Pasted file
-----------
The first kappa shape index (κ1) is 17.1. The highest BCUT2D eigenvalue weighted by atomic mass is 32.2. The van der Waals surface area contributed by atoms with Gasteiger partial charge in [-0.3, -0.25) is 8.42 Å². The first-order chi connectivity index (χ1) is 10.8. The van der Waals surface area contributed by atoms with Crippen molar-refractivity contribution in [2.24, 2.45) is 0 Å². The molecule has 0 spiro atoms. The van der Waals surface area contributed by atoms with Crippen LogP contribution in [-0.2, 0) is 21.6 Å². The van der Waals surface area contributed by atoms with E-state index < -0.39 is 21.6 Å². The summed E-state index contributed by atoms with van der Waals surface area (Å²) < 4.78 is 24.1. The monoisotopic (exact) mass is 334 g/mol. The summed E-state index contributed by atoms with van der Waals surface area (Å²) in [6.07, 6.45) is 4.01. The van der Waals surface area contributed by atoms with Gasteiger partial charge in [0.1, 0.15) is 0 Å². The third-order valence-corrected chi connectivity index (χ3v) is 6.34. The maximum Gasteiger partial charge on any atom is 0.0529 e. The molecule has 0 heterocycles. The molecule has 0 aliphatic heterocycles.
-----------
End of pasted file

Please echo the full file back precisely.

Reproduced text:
The first kappa shape index (κ1) is 17.1. The highest BCUT2D eigenvalue weighted by atomic mass is 32.2. The van der Waals surface area contributed by atoms with Gasteiger partial charge in [-0.3, -0.25) is 8.42 Å². The first-order chi connectivity index (χ1) is 10.8. The van der Waals surface area contributed by atoms with Crippen molar-refractivity contribution in [2.24, 2.45) is 0 Å². The molecule has 0 spiro atoms. The van der Waals surface area contributed by atoms with Crippen LogP contribution in [-0.2, 0) is 21.6 Å². The van der Waals surface area contributed by atoms with E-state index < -0.39 is 21.6 Å². The summed E-state index contributed by atoms with van der Waals surface area (Å²) < 4.78 is 24.1. The monoisotopic (exact) mass is 334 g/mol. The summed E-state index contributed by atoms with van der Waals surface area (Å²) in [6.07, 6.45) is 4.01. The van der Waals surface area contributed by atoms with Gasteiger partial charge in [0.1, 0.15) is 0 Å². The third-order valence-corrected chi connectivity index (χ3v) is 6.34. The maximum Gasteiger partial charge on any atom is 0.0529 e. The molecule has 0 heterocycles. The molecule has 0 aliphatic heterocycles.